As will be explained in more detail in connection with the embodiments of this disclosure, a planetary gear set may have at least three elements, including a sun gear, a planet carrier having at least one set of planet gears, and a ring gear. The planet gears of the planet carrier may mesh with the sun gear and the ring gear, and with intermediate planet gears of the same planet carrier if intermediate planet gears are included in the planetary gear set. The sun gear, planet carrier, planet gears, and ring gear may all rotate together simultaneously. Alternatively, each of the sun gear, planet carrier, and ring gear may be held stationary. Each planetary gear set may receive one or more input rotations and generate one or more corresponding output rotations. The change in rotational speed between the inputs and the outputs may depend upon the number of teeth in the sun gear and the ring gear. The change in rotational speed may also depend upon the gear(s) that is used to receive the input rotation, the gear(s) that is selected to provide the output rotation, and which gear, if any, is held stationary.
Planetary gear arrangement 30 may include a first planetary gear set 52, a second planetary gear set 54, and a third planetary gear set 56. First planetary gear set 52 may include a sun gear 52 s, a planet carrier 52 p, and a ring gear 52 r. Second planetary gear set 54 may include a sun gear 54 s, a planet carrier 54 p, and a ring gear 54 r. Third planetary gear set 56 may include a sun gear 56 s, a planet carrier 56 p, and a ring gear 58 r.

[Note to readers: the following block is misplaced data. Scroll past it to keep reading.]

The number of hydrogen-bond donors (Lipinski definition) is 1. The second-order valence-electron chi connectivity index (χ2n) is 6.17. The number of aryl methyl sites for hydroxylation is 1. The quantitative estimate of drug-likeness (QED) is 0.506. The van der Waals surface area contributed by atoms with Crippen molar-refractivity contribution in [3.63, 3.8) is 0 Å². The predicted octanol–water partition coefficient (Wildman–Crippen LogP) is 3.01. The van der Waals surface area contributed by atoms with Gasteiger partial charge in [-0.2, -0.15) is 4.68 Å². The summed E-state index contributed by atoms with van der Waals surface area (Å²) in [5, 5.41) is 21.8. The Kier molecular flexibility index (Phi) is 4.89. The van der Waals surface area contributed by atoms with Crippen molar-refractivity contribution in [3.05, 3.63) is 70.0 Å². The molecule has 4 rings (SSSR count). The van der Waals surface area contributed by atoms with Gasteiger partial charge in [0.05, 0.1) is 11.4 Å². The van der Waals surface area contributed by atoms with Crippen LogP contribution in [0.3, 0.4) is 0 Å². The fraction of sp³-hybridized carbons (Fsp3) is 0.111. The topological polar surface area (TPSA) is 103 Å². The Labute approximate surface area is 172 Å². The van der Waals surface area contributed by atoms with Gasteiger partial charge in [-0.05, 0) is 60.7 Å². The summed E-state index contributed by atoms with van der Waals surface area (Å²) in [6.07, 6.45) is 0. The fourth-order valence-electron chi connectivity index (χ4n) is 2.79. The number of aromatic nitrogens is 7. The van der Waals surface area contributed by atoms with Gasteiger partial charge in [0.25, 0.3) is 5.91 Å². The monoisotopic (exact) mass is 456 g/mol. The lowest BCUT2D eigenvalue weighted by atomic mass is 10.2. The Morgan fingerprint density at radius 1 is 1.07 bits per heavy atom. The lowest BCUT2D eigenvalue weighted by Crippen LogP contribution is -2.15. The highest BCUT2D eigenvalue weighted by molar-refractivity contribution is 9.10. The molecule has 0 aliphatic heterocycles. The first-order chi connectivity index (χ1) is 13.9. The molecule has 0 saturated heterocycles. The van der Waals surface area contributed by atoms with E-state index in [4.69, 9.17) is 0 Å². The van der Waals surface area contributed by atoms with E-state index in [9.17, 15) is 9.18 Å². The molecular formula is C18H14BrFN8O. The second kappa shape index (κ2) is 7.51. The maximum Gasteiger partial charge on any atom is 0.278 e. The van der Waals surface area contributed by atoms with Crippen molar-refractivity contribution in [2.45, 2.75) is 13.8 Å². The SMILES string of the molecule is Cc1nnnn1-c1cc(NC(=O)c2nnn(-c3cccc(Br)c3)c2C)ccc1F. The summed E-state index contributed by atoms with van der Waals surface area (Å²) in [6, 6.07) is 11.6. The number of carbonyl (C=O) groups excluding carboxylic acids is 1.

The elements of the planetary gear arrangement 30 may be interconnected to form five rotating members. In particular, as illustrated in the embodiment of
Planetary gear arrangement 30 may receive a power input from each of motors 24-28. In particular, in the embodiment of
Planetary gear arrangement 30 may output power to each of tracks 20L and 20R. Specifically, track 20L may be connected to the first rotating member via output shaft 38. Track 20R may be connected to the fifth rotating member via output shaft 40.
In the third embodiment listed in the table of
In the fourth embodiment listed in the table of
In the fifth embodiment listed in the table of
In the sixth embodiment listed in the table of
In the seventh embodiment listed in the table of
In the eighth embodiment listed in the table of
In the ninth embodiment listed in the table of
In the tenth embodiment listed in the table of
In the eleventh embodiment listed in the table of
In the twelfth embodiment listed in the table of
In the thirteenth embodiment listed in the table of
In the fourteenth embodiment listed in the table of
In the fifteenth embodiment listed in the table of
In the sixteenth embodiment listed in the table of
In the seventeenth embodiment listed in the table of
In the eighteenth embodiment listed in the table of
In the nineteenth embodiment listed in the table of
While the drive system of the present disclosure has potential application in any work machine, the disclosed drive system has particular applicability in track-type tractors and other heavy construction and mining work machines where steering is accomplished by inducing a moment from a difference in forces applied to opposing tracks. These induced moments may require high torque and/or high power input to function properly. The disclosed drive system may provide a low cost, efficient solution to the high torque and power demands of such work machines.
To propel tracks 20L, R of work machine 10, power generated by generator 22 may be selectively directed to motors 24-28, which are each connected to different input rotational members of planetary drive arrangement 30. The amount of power directed to each motor may determine the direction and speed of travel of work machine 10, and the associated efficiency of drive system 18.